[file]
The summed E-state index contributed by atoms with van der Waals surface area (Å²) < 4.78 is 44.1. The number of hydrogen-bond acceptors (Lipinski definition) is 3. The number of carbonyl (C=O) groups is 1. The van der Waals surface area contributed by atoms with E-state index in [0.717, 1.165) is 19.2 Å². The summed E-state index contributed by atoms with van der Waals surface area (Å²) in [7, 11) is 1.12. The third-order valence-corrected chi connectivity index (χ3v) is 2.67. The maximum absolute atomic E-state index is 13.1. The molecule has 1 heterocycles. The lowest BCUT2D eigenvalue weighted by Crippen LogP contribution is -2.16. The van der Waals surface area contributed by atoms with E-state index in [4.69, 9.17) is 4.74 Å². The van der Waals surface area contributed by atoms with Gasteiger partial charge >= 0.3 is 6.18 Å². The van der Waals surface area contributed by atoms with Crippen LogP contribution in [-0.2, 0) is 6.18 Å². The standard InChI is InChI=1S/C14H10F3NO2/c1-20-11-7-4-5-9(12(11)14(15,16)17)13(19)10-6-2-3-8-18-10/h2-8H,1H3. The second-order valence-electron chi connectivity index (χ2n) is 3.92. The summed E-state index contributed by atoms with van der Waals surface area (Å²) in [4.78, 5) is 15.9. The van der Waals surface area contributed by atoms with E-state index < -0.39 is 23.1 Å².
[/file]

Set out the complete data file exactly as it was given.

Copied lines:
The summed E-state index contributed by atoms with van der Waals surface area (Å²) < 4.78 is 44.1. The number of hydrogen-bond acceptors (Lipinski definition) is 3. The number of carbonyl (C=O) groups is 1. The van der Waals surface area contributed by atoms with E-state index in [0.717, 1.165) is 19.2 Å². The summed E-state index contributed by atoms with van der Waals surface area (Å²) in [7, 11) is 1.12. The third-order valence-corrected chi connectivity index (χ3v) is 2.67. The maximum absolute atomic E-state index is 13.1. The molecule has 1 heterocycles. The lowest BCUT2D eigenvalue weighted by Crippen LogP contribution is -2.16. The van der Waals surface area contributed by atoms with E-state index in [4.69, 9.17) is 4.74 Å². The van der Waals surface area contributed by atoms with Gasteiger partial charge >= 0.3 is 6.18 Å². The van der Waals surface area contributed by atoms with Crippen LogP contribution in [-0.2, 0) is 6.18 Å². The standard InChI is InChI=1S/C14H10F3NO2/c1-20-11-7-4-5-9(12(11)14(15,16)17)13(19)10-6-2-3-8-18-10/h2-8H,1H3. The second-order valence-electron chi connectivity index (χ2n) is 3.92. The summed E-state index contributed by atoms with van der Waals surface area (Å²) in [4.78, 5) is 15.9. The van der Waals surface area contributed by atoms with E-state index < -0.39 is 23.1 Å².